A major humanitarian crisis is unfolding in Ethiopia’s disputed Western Tigray zone. Although a ceasefire was announced in late March by the Ethiopian government and rebels affiliated with the fighters of the Tigray People’s Liberation Front (TPLF) – with armed strife ongoing since November 2020 – a devastating famine and difficulties in accessing humanitarian relief supplies have left millions of people without food. A study conducted by the Belgian University of Ghent in mid-March estimated a possible scenario of 500,000 deaths from the war, with between 150,000 and 200,000 starvation deaths, or due to lack of medical care. The bishop of the Eparchy of Adigrat, Abune Tesfaselassie Medhin, the only diocese in Tigray with a small Catholic minority, made a desperate appeal for help in the past few days. The majority of the local population is Orthodox, with a small presence of Muslims. The bishop sees women, men and children literally dying of hunger every day. He launched a cry for help: hospitals and schools have been destroyed (1.7 million children have no access to education), there is a lack of food, medicine, electricity and access to communication networks, salaries have been frozen, banks have been shut down and circulation to and from Tigray is prohibited. Brutal crimes are ongoing. On March 3 a total of 11 people, including 9 Tigrayans, were torched alive in Ayisid Kebele. According to a recent Report by Amnesty International and Human Rights Watch, Tigrayan civilians have been subjected to “merciless ethnic cleansing” marked by massacres, extrajudicial executions, sexual violence and arbitrary arrests by government armed forces, allied militias and Eritrean armed forces allied with Ethiopia. Although the ceasefire agreement envisaged access to humanitarian aid, which had been blocked or intercepted, some observers suspect that the central government has a keen interest in maintaining the siege.
Only ten to fifteen per cent of total required aid reaches destination. The OCHA, the UN office for the coordination of humanitarian affairs, announced in its latest report that 20 convoys of food, emergency supplies and fuel for 73,000 people was sent overland at the beginning of April. It was the first time since December. Additional aid, equivalent to 11 truckloads, was delivered via aid flights from Addis Ababa to Makallé. An estimated 5.2 million people needed food every six months but UN agencies could only help 1.2 million. At least 3.9 million people needed medical care. A total of 1.2 million people have been displaced since the outbreak of the conflict.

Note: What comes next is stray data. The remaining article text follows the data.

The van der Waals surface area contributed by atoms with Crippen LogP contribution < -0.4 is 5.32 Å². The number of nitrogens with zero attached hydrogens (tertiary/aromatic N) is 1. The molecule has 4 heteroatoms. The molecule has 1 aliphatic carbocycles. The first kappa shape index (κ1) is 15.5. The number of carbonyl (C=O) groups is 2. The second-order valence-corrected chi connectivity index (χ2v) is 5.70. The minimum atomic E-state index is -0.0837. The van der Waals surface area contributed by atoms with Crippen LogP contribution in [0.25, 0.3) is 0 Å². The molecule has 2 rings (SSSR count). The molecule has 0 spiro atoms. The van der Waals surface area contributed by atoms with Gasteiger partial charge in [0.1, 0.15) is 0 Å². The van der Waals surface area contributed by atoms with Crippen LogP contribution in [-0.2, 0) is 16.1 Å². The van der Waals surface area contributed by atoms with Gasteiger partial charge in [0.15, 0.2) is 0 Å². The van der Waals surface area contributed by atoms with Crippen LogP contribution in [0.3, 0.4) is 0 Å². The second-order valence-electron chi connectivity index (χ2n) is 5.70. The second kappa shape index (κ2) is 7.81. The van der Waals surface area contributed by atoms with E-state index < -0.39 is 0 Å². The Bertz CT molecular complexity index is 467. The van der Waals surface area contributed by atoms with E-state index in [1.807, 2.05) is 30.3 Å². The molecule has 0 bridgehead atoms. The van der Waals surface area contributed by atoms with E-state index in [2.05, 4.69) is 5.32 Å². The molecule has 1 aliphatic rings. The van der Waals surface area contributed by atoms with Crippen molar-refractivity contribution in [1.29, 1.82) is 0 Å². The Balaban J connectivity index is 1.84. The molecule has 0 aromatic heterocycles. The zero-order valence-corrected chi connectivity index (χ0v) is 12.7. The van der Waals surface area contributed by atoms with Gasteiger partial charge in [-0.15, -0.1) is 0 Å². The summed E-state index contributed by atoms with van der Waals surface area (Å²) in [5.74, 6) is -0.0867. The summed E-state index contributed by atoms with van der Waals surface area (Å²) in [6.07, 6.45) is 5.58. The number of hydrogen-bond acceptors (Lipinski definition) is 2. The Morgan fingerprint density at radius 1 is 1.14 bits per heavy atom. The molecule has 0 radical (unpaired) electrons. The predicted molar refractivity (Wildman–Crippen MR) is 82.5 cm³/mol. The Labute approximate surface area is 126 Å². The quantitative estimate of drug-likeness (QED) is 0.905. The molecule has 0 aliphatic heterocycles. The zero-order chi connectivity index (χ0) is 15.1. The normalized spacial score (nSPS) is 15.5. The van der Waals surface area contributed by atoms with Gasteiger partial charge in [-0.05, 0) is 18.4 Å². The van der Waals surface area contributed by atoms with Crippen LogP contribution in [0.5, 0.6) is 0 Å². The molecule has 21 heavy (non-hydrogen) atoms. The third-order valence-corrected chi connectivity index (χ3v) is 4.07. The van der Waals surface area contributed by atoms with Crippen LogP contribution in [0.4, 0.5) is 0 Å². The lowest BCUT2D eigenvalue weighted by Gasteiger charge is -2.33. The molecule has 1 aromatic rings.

“The people of Tigray are in a state of despair because of their isolation” Fr. Mussie Zerai, president of the Habeshia agency, in constant contact with the local Church, told SIR. “Despite the ceasefire, hunger is used as a weapon of war. Cargoes of humanitarian aid disappear into thin air. Food is in short supply also in the Catholic parish of Adigrat, home to many religious communities and priests. “The bishop now feels abandoned and left alone. He is afraid to speak out. But people continue to suffer and to die”, says Fr Zerai. “The health care facilities of the Catholic Church have also been destroyed. People die for trivial causes: because they cannot receive insulin to treat diabetes or because they cannot receive treatment for Covid-19 owing to a shortage of respirators and healthcare facilities. Many people are starving to death.”
As many as 1.7 million children no longer go to school, he continues, “and the level of education has gone back thirty years.” For the priest, after 17 months of “war, destruction and human devastation, rape and abuse of women and children,
an International Court should be set up to investigate war crimes.”
Following the devastation of crops by locusts and the drought, war and famine have spread to the southern regions of Amhara and Afar on the border with Kenya. “The central Government is now trying to eliminate the Oromo armed ethic group that struck a military alliance with the Tigray forces in the north”, he remarked.
External geopolitical interests, as in all conflicts. “Egypt is keen to undermine Ethiopia over the Nile dam issue,” says Habeshia. “Saudi Arabia, the Arab Emirates and Turkey support the Ethiopian government, while the US supports the Tigrinya. Multiple overlapping interests compete for regional hegemony and control of the Red Sea, which handles around 70 per cent of global trade”.
Italian Caritas’ humanitarian aid. Fabrizio Cavalletti, in charge of Caritas Italy’s office for Africa, confirms the severe problem of access to humanitarian aid in the Tigray region. Last year, Caritas Italy, the Italian Bishops’ Conference’s pastoral agency, allocated €500,000 to an emergency aid programme for Ethiopia, mainly in the region of Tigray. The relief efforts, carried out through Caritas Ethiopia, focused on responding to essential needs by providing basic necessities, resumption of agricultural production (seeds, tools, etc.), health, water and sanitation. Due to logistical difficulties, partial support was given to a Doctors with Africa-Cuamm programme providing emergency medical assistance to seven health centres, six in Tigray and one in the Amhara region.
“It is a forgotten war that no one is reporting about. And the fact is that the truth is hard to determine,”
says Cavalletti. “The devastating famine is a result of the conflict and of the full embargo on access to goods and transfer of funds. Commodities, food and medical supplies arrive in dribs and drabs, but there is no understanding about whose responsibility it is, whether the central government or the rebels. It would seem that the government is placing a siege on the people to starve them, but there is a shift of responsibilities.
What we know for sure, unfortunately, is that people are dying of starvation.”